- Genesis driveline with dynamically balanced five pole skew wound motor and dual flywheels
- All-wheel drive and electrical pick-up
- DCC Quick-Plug equipped
- Accurate "nub"-style walkway tread detail
- Wire grab irons installed
- Etched metal radiator intake grilles and fan grilles
- Many prototype-specific details applied
- Celcon handrails
- Equipped with McHenry scale knuckle spring couplers
In 1939, the Electro-Motive Division of General Motors introduced the FT, the first road freight diesel locomotive. The success of the FT and the post-war successors, the F2 and F3, made EMD the largest locomotive builder by 1949. But in early 1949, there was a threat to EMD’s lead. The other builders were all offering a new type of locomotive, the road-switcher. As the name implies this was a locomotive that combined the features of a switch engine with those of a road freight engine. EMD’s first attempt at a road switcher, the BL-2, was not successful. The BL-2 was essentially an F3A with front and rear steps and walkways and had the upper parts of the car body sloped inward to improve visibility to the rear. EMD needed something better. In early 1949, the F3 series was upgraded to the F7 series. In October 1949, EMD introduced the GP7. The GP7 was powered by a 16-cylinder, 1,500 horsepower 567B diesel engine driving a D12 generator, which powered four D27 traction motors, exactly like the F7. The basic design, like almost all road switchers, followed the design of diesel switchers with the addition of a short hood instead of an end-cab. EMD also made the hoods full height to better accommodate the diesel engine and all of the mechanical and electrical components of a road engine.
The first versions of the GP7 were more switchers than road units as they came with smaller fuel tanks and were not equipped with dynamic brakes. In 1951, the second version was introduced with options like several sizes of fuel tanks, dynamic brakes, and steam generators. Fuel tank sizes included 800 gallon, 1,200 gallon, and 1,600 gallon tanks. When water tanks to supply the steam generators were added, there were options for tanks for 800 gallons of fuel and 800 gallons of water or for 1,100 gallons of each. These larger tanks required moving the air reservoirs to the roof to provide space for the tanks. These units became known as “torpedo boats.” Early GP7s had taller engine doors. On the Phase 2 engines with dynamic brakes, the doors under the dynamic brakes were shortened by four inches, leaving one tall door in front of the dynamic brakes. The Phase 3 engines used the shorter doors for all of the engine access doors regardless of dynamic brakes. Another variation was the cabless GP7B built for Santa Fe. GP7 production lasted from October 1949 until May 1954. There were 2,615 GP7s built for U.S. railroads, 112 for Canada, and 2 for Mexico. Major buyers of the GP7 were Santa Fe (244 and 5 GP7Bs), New York Central (218), Missouri Pacific (208), Chesapeake & Ohio (180) and Atlantic Coast Line (154). Other roads buying more than 100 units included Frisco (129), Seaboard Air Line (123), Chicago & Northwestern (121) and Rock Island (113).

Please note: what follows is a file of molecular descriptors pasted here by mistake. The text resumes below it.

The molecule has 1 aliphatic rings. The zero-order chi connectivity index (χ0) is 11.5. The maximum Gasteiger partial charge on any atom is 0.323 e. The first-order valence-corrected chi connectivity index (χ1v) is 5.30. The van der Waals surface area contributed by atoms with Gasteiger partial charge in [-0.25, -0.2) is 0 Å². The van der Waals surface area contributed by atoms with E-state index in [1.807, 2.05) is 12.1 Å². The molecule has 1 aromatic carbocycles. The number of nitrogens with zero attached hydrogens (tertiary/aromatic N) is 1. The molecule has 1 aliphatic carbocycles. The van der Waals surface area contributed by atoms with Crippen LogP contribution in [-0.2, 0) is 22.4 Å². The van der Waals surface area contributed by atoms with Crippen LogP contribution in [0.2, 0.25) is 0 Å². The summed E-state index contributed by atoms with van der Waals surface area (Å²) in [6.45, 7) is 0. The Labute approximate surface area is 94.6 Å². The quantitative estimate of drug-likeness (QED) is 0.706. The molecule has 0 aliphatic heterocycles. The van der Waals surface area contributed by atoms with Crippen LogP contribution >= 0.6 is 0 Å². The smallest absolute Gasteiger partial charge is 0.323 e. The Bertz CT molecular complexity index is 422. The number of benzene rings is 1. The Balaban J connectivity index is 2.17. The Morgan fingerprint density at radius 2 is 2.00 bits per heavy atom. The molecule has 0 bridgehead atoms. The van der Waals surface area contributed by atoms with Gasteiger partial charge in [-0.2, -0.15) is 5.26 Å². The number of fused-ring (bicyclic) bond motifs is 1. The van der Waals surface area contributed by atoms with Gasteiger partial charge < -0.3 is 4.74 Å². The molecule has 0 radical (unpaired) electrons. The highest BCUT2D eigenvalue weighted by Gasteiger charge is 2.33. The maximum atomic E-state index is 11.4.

In January 1954 EMD upgraded its product line with the 567C engine, D12B generator, and D37 traction motors. The GP7 became the 1,750 horsepower GP9. The GP9 marked the end of the car body freight locomotive (there were 3,808 F7s built). Externally, the first GP9s were little changed from the last GP7s. Later versions would change the louver arrangements and the last versions would come without the frame skirting. The GP9 came with all of the fuel tank, steam generator, and dynamic brake options as the GP7 including “torpedo boats.” There were also GP9Bs built for Pennsylvania (40) and Union Pacific (125). Production lasted until December 1959, although 13 additional units were built in Canada after 1959, the last one in August 1963. There were 3,444 GP9s built for U.S. railroads, 646 for Canada, and 15 were exported to South America. Five railroads purchased over 300 GP9s each. These were Chesapeake & Ohio (363), Canadian National (349), Illinois Central (348), Southern Pacific (328), and Norfolk & Western (306). Union Pacific and Pennsylvania also had over 300 GP9s when the GP9Bs are included. Pennsy had 270 GP9s and 40 GP9Bs and UP had 219 GP9s and 125 GP9Bs. Other railroads who bought more than 100 GP9s include Canadian Pacific (200), Baltimore & Ohio (194), Northern Pacific (176), New York Central (164), Milwaukee Road (128), and Nickel Plate Road (107).
||Electro Motive Division
||McHenry Scale Knuckle
||1950's - Present
|Minimum Age Recommendation:
|Is Assembly Required: